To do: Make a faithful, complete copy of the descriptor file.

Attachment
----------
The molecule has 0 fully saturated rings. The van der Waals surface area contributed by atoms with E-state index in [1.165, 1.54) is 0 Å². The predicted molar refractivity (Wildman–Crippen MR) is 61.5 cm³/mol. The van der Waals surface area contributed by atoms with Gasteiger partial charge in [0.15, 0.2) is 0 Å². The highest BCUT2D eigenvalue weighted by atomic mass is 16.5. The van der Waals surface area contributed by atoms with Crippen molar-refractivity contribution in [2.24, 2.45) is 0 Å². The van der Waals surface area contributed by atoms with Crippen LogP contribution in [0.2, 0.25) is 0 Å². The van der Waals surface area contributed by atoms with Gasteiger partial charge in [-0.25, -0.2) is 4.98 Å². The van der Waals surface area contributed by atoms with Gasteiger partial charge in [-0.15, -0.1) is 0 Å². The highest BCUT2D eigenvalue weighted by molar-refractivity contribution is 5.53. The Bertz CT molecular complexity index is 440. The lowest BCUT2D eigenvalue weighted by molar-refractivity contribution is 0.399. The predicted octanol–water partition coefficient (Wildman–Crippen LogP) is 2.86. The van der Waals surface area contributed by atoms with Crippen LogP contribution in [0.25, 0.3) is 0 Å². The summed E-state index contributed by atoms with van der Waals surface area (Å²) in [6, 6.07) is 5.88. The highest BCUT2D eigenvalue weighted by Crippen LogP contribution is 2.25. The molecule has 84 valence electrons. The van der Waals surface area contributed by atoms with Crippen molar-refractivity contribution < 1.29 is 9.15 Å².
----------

The molecule has 0 fully saturated rings. The van der Waals surface area contributed by atoms with E-state index in [1.165, 1.54) is 0 Å². The predicted molar refractivity (Wildman–Crippen MR) is 61.5 cm³/mol. The van der Waals surface area contributed by atoms with Gasteiger partial charge in [0.15, 0.2) is 0 Å². The highest BCUT2D eigenvalue weighted by atomic mass is 16.5. The van der Waals surface area contributed by atoms with Crippen molar-refractivity contribution in [2.24, 2.45) is 0 Å². The van der Waals surface area contributed by atoms with Crippen LogP contribution in [0.2, 0.25) is 0 Å². The van der Waals surface area contributed by atoms with Gasteiger partial charge in [-0.25, -0.2) is 4.98 Å². The van der Waals surface area contributed by atoms with Gasteiger partial charge in [-0.15, -0.1) is 0 Å². The highest BCUT2D eigenvalue weighted by molar-refractivity contribution is 5.53. The Bertz CT molecular complexity index is 440. The lowest BCUT2D eigenvalue weighted by molar-refractivity contribution is 0.399. The predicted octanol–water partition coefficient (Wildman–Crippen LogP) is 2.86. The van der Waals surface area contributed by atoms with Crippen LogP contribution in [0.25, 0.3) is 0 Å². The summed E-state index contributed by atoms with van der Waals surface area (Å²) in [6, 6.07) is 5.88. The highest BCUT2D eigenvalue weighted by Crippen LogP contribution is 2.25. The molecule has 84 valence electrons. The van der Waals surface area contributed by atoms with Crippen molar-refractivity contribution < 1.29 is 9.15 Å².